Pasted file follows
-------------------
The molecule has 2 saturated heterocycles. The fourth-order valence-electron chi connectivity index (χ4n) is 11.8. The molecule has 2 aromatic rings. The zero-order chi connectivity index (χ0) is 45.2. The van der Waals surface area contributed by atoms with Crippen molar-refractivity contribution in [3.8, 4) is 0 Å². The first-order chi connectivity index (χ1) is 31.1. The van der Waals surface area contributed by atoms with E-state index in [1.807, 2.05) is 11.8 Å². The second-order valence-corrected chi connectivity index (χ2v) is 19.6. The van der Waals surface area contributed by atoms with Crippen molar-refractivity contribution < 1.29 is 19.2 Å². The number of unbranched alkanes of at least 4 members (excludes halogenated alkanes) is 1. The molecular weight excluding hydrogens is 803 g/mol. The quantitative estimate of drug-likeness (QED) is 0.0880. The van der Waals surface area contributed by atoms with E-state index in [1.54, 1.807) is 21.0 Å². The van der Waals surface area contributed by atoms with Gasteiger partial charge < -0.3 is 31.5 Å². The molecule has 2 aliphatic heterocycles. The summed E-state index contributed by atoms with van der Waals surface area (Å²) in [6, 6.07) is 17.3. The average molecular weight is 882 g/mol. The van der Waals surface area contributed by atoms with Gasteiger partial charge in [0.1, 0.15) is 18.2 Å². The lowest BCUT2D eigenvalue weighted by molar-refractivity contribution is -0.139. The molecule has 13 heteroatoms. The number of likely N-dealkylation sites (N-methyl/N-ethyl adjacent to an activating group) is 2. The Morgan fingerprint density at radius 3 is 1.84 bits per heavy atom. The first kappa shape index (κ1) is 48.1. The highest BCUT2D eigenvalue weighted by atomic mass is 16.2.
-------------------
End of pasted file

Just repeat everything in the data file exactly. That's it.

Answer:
The molecule has 2 saturated heterocycles. The fourth-order valence-electron chi connectivity index (χ4n) is 11.8. The molecule has 2 aromatic rings. The zero-order chi connectivity index (χ0) is 45.2. The van der Waals surface area contributed by atoms with Crippen molar-refractivity contribution in [3.8, 4) is 0 Å². The first-order chi connectivity index (χ1) is 31.1. The van der Waals surface area contributed by atoms with E-state index in [1.807, 2.05) is 11.8 Å². The second-order valence-corrected chi connectivity index (χ2v) is 19.6. The van der Waals surface area contributed by atoms with Crippen molar-refractivity contribution < 1.29 is 19.2 Å². The number of unbranched alkanes of at least 4 members (excludes halogenated alkanes) is 1. The molecular weight excluding hydrogens is 803 g/mol. The quantitative estimate of drug-likeness (QED) is 0.0880. The van der Waals surface area contributed by atoms with E-state index in [1.54, 1.807) is 21.0 Å². The van der Waals surface area contributed by atoms with Gasteiger partial charge < -0.3 is 31.5 Å². The molecule has 2 aliphatic heterocycles. The summed E-state index contributed by atoms with van der Waals surface area (Å²) in [6, 6.07) is 17.3. The average molecular weight is 882 g/mol. The van der Waals surface area contributed by atoms with Gasteiger partial charge in [0.1, 0.15) is 18.2 Å². The lowest BCUT2D eigenvalue weighted by molar-refractivity contribution is -0.139. The molecule has 13 heteroatoms. The number of likely N-dealkylation sites (N-methyl/N-ethyl adjacent to an activating group) is 2. The Morgan fingerprint density at radius 3 is 1.84 bits per heavy atom. The first kappa shape index (κ1) is 48.1. The highest BCUT2D eigenvalue weighted by atomic mass is 16.2.